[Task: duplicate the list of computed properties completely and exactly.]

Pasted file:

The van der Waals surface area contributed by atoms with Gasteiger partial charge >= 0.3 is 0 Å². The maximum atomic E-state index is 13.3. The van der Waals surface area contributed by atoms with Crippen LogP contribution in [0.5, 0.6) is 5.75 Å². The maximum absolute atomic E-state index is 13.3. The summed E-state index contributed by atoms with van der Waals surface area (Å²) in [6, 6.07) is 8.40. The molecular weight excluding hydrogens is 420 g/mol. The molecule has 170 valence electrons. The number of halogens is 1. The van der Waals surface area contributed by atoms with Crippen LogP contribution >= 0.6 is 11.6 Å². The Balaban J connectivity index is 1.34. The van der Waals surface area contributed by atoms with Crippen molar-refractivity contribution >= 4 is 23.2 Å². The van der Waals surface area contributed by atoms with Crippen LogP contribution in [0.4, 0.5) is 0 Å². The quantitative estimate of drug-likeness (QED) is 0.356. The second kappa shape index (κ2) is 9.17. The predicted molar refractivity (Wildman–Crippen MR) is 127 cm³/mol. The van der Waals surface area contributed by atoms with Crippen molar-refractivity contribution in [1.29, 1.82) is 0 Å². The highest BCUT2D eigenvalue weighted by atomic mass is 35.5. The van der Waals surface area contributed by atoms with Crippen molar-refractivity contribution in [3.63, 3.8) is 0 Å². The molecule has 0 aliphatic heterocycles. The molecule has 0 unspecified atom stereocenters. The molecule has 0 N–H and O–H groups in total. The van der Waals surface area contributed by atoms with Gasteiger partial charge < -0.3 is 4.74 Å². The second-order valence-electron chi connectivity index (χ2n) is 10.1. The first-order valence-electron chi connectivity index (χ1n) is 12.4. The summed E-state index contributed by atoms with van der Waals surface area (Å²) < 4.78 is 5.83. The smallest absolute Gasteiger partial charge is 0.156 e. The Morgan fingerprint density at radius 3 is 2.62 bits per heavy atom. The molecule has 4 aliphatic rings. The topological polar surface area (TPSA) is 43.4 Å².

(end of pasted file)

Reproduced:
The van der Waals surface area contributed by atoms with Gasteiger partial charge >= 0.3 is 0 Å². The maximum atomic E-state index is 13.3. The van der Waals surface area contributed by atoms with Crippen LogP contribution in [0.5, 0.6) is 5.75 Å². The maximum absolute atomic E-state index is 13.3. The summed E-state index contributed by atoms with van der Waals surface area (Å²) in [6, 6.07) is 8.40. The molecular weight excluding hydrogens is 420 g/mol. The molecule has 170 valence electrons. The number of halogens is 1. The van der Waals surface area contributed by atoms with Crippen LogP contribution >= 0.6 is 11.6 Å². The Balaban J connectivity index is 1.34. The van der Waals surface area contributed by atoms with Crippen molar-refractivity contribution >= 4 is 23.2 Å². The van der Waals surface area contributed by atoms with Crippen LogP contribution in [0.4, 0.5) is 0 Å². The quantitative estimate of drug-likeness (QED) is 0.356. The second kappa shape index (κ2) is 9.17. The predicted molar refractivity (Wildman–Crippen MR) is 127 cm³/mol. The van der Waals surface area contributed by atoms with Crippen molar-refractivity contribution in [1.29, 1.82) is 0 Å². The highest BCUT2D eigenvalue weighted by atomic mass is 35.5. The van der Waals surface area contributed by atoms with Crippen molar-refractivity contribution in [3.63, 3.8) is 0 Å². The molecule has 0 aliphatic heterocycles. The molecule has 0 unspecified atom stereocenters. The molecule has 0 N–H and O–H groups in total. The van der Waals surface area contributed by atoms with Gasteiger partial charge < -0.3 is 4.74 Å². The second-order valence-electron chi connectivity index (χ2n) is 10.1. The first-order valence-electron chi connectivity index (χ1n) is 12.4. The summed E-state index contributed by atoms with van der Waals surface area (Å²) < 4.78 is 5.83. The smallest absolute Gasteiger partial charge is 0.156 e. The Morgan fingerprint density at radius 3 is 2.62 bits per heavy atom. The molecule has 4 aliphatic rings. The topological polar surface area (TPSA) is 43.4 Å².